‘I Stand With Israel’ License Plate Proposed For Ohio
Fees would fund an Israeli charity; South Carolina already has similar plates.
OHIO DRIVERS may soon be able to show their support for the state of Israel if a proposed bill is approved by the state legislature. (ILLUSTRATION: Jewish Ohio Rep. Stephen Slesnick)
Under House Bill 397, the owner or lessee of any car, noncommercial motor vehicle or recreational vehicle may apply to the registrar for the issuance of an “I Stand with Israel” license plate.
The plates would cost an additional $30 to purchase. Ten dollars will be given to the state treasury to help pay for the plates, and the remaining $20 would be donated to United Hatzalah of Israel, the largest nonprofit, fully volunteer emergency medical service organization in Israel that provides free emergency medical first response services throughout the country.
According to the bill, the license plates would be inscribed with identifying words or markings that are designed by the Friends of United Hatzalah of Israel, an organization that supports the efforts of United Hatzalah, and approved by the deputy registrar.
The bill was introduced to the Ohio House of Representatives on Nov. 16. The primary sponsor of the bill is Ohio Rep. Andy Thompson, R-Marietta, who represents the 95th district, which includes Carroll, Harrison and Noble counties as well as portions of Washington and Belmont counties.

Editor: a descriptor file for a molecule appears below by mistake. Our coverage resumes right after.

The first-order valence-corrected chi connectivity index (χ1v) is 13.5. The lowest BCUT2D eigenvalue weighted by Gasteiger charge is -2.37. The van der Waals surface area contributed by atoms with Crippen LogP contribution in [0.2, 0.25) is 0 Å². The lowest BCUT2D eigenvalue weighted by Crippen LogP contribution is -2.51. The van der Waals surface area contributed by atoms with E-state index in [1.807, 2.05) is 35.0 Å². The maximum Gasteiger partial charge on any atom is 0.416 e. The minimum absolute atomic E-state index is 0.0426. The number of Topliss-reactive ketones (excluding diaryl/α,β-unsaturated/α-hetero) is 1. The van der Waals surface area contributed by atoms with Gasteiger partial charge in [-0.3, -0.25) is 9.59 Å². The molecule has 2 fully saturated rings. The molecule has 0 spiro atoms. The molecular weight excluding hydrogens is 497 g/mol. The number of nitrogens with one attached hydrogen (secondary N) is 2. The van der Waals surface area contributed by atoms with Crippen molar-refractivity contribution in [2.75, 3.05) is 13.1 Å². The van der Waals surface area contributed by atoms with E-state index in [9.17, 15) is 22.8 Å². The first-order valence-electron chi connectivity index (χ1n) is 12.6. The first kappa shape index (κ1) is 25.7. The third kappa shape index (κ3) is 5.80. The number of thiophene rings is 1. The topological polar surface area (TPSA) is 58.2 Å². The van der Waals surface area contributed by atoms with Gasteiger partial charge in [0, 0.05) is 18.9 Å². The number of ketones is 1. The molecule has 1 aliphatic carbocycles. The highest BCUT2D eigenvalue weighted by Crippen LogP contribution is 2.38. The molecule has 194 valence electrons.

There are 18 co-sponsors of the bill, including Ohio Rep. Stephen Slesnick, D-Canton.
“I support this bill because it’s a pro-Israel bill, and my job as a Jewish legislator is not only to represent my constituents but also to represent every single Jew in Ohio,” said Slesnick, who represents Massillon and parts of Bethlehem, Osnaburg, Perry, Pike, Plain and Tuscarawas Townships in Stark County. “I just want to make sure that I do what’s best for supporting Israel.”
Chris Berry, spokesman for Ohio State Treasurer Josh Mandel, said he and Mandel support the initiative.
“We support Representative Thompson’s idea and believe that his head and heart are in the right place. The state of Israel and the Jewish community should be thankful for stalwart friends like Representative Thompson,” Berry said.
Slesnick said he isn’t sure what the proposed license plates would look like or when the House may vote on the proposed bill.
Abbas Hamideh, co-founder of Al-Awda, The Palestinian Right to Return Coalition, called the bill “disheartening.”
“If someone wants to support something, they have every right to support it, so I wouldn’t be against someone freely supporting anything they want. But as a Palestinian, I would be opposed to the idea myself,” Hamideh said.
South Carolina is the only other state that has a similar license plate, Slesnick said.
On June 2, 2014, South Carolina Gov. Nikki Haley signed into law an act that would allow the South Carolina Department of Motor Vehicles to issue car owners special license plates that read “South Carolina Stands With Israel.”
The plates display intertwined flags of Israel and South Carolina. A portion of the fees collected from the sale of the plates are distributed to Chabad of Charleston and used to support charities that show support for Israel, according to the South Carolina DMV.
As of Dec. 1, 2015, 66 “South Carolina Stands With Israel” license plates have been sold in South Carolina, according to Jean Smolen of the strategic communications and community affairs department at the South Carolina DMV.
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Source: Cleveland Jewish News
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